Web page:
The Samsung Galaxy S 4 is on everybody’s lips. There’s certainly a wide range of opinions in the blogosphere, and some of the most prominent Wall Street analysts have been eager to get a word out regarding the potential threat to Apple’s iPhone 5.
has a few statements from financial analysts who track both Samsung and Apple, and the general consensus seems to be that the S 4, with all its oomph, is really not much of a threat to the Cupertino giant’s iPhone.
They have some strong arguments to back up this theory too. For instance, Jefferies analyst Peter Misek said, “We believe the S4 will certainly sell well and it is incrementally negative for Apple; however, the device is not revolutionary, in our view.”
“Aside from the large screen size, which we believe gives Samsung a large advantage over Apple, we believe many of the features can easily be replicated,” added Misek.
The analyst also said that many Galaxy users hate the underlying customized software, and the S 4 will not be much different from this standpoint.
However, the analyst admits that skeptics will need to wait diligently to see the real world performance before they issue a final verdict.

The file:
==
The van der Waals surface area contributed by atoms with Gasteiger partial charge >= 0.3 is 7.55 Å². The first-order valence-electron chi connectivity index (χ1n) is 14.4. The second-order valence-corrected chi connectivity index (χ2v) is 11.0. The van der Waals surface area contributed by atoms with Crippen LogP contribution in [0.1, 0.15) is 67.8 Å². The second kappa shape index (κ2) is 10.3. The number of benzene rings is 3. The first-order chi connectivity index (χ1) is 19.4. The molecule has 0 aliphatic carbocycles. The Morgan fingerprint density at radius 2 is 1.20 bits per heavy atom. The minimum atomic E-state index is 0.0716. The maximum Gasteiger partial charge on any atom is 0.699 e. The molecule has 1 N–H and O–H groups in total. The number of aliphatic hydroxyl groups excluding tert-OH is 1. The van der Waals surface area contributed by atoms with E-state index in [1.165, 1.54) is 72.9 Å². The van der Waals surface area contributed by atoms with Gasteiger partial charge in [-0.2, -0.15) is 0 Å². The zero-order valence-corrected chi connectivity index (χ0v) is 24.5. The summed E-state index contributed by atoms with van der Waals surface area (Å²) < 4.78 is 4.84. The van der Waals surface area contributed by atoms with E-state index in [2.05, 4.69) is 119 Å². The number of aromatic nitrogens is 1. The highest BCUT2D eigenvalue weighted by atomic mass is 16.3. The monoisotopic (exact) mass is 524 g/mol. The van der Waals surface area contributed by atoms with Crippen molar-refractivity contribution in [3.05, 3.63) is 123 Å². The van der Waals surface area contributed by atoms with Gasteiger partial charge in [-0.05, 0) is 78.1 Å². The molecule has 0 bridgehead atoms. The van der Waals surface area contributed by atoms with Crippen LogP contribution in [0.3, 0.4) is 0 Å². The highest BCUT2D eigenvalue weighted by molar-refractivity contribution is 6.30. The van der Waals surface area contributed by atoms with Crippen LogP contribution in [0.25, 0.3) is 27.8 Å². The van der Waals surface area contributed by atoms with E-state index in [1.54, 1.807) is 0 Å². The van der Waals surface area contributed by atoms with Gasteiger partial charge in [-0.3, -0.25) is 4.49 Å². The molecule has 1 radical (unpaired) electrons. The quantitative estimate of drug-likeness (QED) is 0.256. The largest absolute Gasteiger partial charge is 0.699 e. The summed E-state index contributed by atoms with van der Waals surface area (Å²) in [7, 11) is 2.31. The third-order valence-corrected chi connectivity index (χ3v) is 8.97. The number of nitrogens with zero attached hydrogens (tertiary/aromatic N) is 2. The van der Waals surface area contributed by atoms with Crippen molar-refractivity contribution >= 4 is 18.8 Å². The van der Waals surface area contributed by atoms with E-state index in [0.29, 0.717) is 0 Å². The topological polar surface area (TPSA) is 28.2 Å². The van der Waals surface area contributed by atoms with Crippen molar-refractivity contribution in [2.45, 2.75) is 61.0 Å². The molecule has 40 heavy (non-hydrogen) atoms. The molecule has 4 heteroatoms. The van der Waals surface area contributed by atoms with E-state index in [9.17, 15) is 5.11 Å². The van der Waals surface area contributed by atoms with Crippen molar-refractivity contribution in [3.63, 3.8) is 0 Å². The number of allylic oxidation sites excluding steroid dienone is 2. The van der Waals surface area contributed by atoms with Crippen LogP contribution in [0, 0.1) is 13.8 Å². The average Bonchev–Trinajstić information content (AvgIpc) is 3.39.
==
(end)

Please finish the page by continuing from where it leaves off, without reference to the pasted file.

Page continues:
Topeka analyst Brian White chimed in to say, “…we view the Galaxy S 4 as a refresh but NOT a game changer. We believe the iPhone 5S will handily outsell Samsung's new flagship smartphone in the second-half of the year, while we believe Apple will expand its world with a lower-priced iPhone in 2013.”
Piper Jaffray’s Gene Munster, one of the most renowned Apple analysts, believes the new Samsung device is very comparable to Apple’s own “S” incremental updates. In other words, it’s not something big enough to be able to disrupt the market.
“While there was hype around the event approaching that of an iPhone launch, the device launched was very similar to an Apple ‘S’ model update,” he said.
Munster admits that the S4 will most likely be the iPhone's biggest enemy this year, but his firm maintains that Apple will continue to sell iPhones like hot cakes, and that “includes a cheaper phone in the September quarter,” reads the analyst’s research note.
Munster concludes saying, “We view the S4 as unlikely to meaningfully impact iPhone share of the high-end over the full year, but do expect it to take share from other Android phones.”